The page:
After all, just because a term is difficult to translate or doesn’t have a single word translation does not mean it is untranslateable. These words may be stumbling blocks for the poor translator, but there are different methods to deal with such phrases, depending on the context and type of document it occurs in. A term can be translated literally, replaced with a more general term, it can be explained rather than translated, substituted for something more understandable to the audience, or in some cases, omitted.

These phrases and words that express something culturally significant (not necessarily unique) are what makes languages fascinating and allow you a window into a different way of thinking. However, language, like culture, is a living thing which continues to change over time, taking in new ideas and new phrases, calquing, borrowing, and coining new phrases and new ways of expressing ideas, yet also imbuing it with a new meaning over time. These lists are fun and insightful into new terms, yet they are hardly untranslateable.




To Freelance or Not to Freelance, that is the Question

“A majority of translators are freelancers.” This is one of the things I was told at a translation and language workshop I attended in London. It’s both a terrifying and freeing prospect as someone who both loves independence, but also prefers financial stability and certainty. However, in order to make it as a freelancer, one must operate themselves as a business, constantly network, practice self-control, and have good time-management skills. Freelancing can often be a feast and famine industry, in which even well established translators have periods where they barely (or don’t) make ends meets and other periods where they are so busy that they can’t take on all the projects they have.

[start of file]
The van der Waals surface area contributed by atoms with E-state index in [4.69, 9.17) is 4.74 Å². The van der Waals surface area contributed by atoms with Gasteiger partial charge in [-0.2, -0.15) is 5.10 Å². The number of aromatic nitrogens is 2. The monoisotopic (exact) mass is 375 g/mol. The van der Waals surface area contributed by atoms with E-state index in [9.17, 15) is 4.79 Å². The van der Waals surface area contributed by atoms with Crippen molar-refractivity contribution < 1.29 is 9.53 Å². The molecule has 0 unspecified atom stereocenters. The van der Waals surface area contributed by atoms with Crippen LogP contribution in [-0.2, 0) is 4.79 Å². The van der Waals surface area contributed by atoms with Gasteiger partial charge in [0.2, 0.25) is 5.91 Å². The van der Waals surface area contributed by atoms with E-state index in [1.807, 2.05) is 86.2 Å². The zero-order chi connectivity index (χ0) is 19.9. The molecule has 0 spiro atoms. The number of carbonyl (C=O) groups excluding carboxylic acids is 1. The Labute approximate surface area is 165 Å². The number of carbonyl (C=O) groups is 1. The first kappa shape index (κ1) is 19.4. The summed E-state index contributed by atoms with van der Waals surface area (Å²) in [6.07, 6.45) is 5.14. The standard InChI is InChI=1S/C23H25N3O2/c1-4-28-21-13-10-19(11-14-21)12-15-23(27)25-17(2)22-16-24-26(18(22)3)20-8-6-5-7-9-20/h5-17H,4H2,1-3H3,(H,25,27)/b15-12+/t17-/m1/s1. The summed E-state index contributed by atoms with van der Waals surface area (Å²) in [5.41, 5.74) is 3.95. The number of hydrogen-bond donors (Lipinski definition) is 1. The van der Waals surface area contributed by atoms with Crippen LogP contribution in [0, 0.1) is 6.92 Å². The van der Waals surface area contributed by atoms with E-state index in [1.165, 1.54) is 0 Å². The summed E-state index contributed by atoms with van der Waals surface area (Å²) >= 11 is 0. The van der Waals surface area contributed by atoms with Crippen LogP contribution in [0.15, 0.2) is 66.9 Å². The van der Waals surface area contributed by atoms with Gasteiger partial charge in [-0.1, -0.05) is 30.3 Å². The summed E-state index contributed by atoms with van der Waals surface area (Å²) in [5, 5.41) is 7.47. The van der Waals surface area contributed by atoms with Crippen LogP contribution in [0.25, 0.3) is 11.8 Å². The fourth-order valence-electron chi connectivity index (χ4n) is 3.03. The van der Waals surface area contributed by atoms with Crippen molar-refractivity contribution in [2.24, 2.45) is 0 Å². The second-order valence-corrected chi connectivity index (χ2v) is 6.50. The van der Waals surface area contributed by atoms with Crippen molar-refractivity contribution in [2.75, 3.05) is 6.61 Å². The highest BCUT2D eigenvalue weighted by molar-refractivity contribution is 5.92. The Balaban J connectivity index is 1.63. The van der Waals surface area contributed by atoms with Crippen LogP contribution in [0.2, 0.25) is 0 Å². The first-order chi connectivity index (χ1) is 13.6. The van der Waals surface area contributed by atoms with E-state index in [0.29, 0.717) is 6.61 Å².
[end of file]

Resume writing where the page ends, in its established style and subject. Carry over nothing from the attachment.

I have always straddled the line, working full time plus, doing hourly or salaried as well as taking on freelance projects when I could. When I graduated with my Masters in Translation, I had no intention of embarking on a full-time freelance career. I wanted the golden grail of translation jobs, the full-time salaried position in translation.

My near obsession with looking job aggregate sites has been very useful in understanding the market. Most of these salaried Japanese translator jobs are actually administrative assistant and interpreter jobs at manufacturing plants.  (The difference between translation and interpretation is a topic for another day.) While I can’t claim an interest in automobiles or manufacturing, obtaining such a job was my goal as a means to live out my dream to straddle the line of having the benefits of a salaried job yet performing translations.

Yet as I’ve gained more experience in different fields in Quality Assurance, Administration, Interpreting, and Sales, the more I realize that I don’t feel fulfilled working as cog in the wheel for someone else. I yearn for the adventure and independence of freelancing. I yearn for trying to live out my dreams as much as my natural realism tells me the chances of simply making ends meet, or much of a paycheck, are slim. Nothing makes me happier than slowly parsing phrases in a document, learning obscure information about ballet to properly translate French song titles in Japanese into English, combing through complicated official language in government and company publications, understanding new idioms and proverbs, and simply seeing the complexity of language.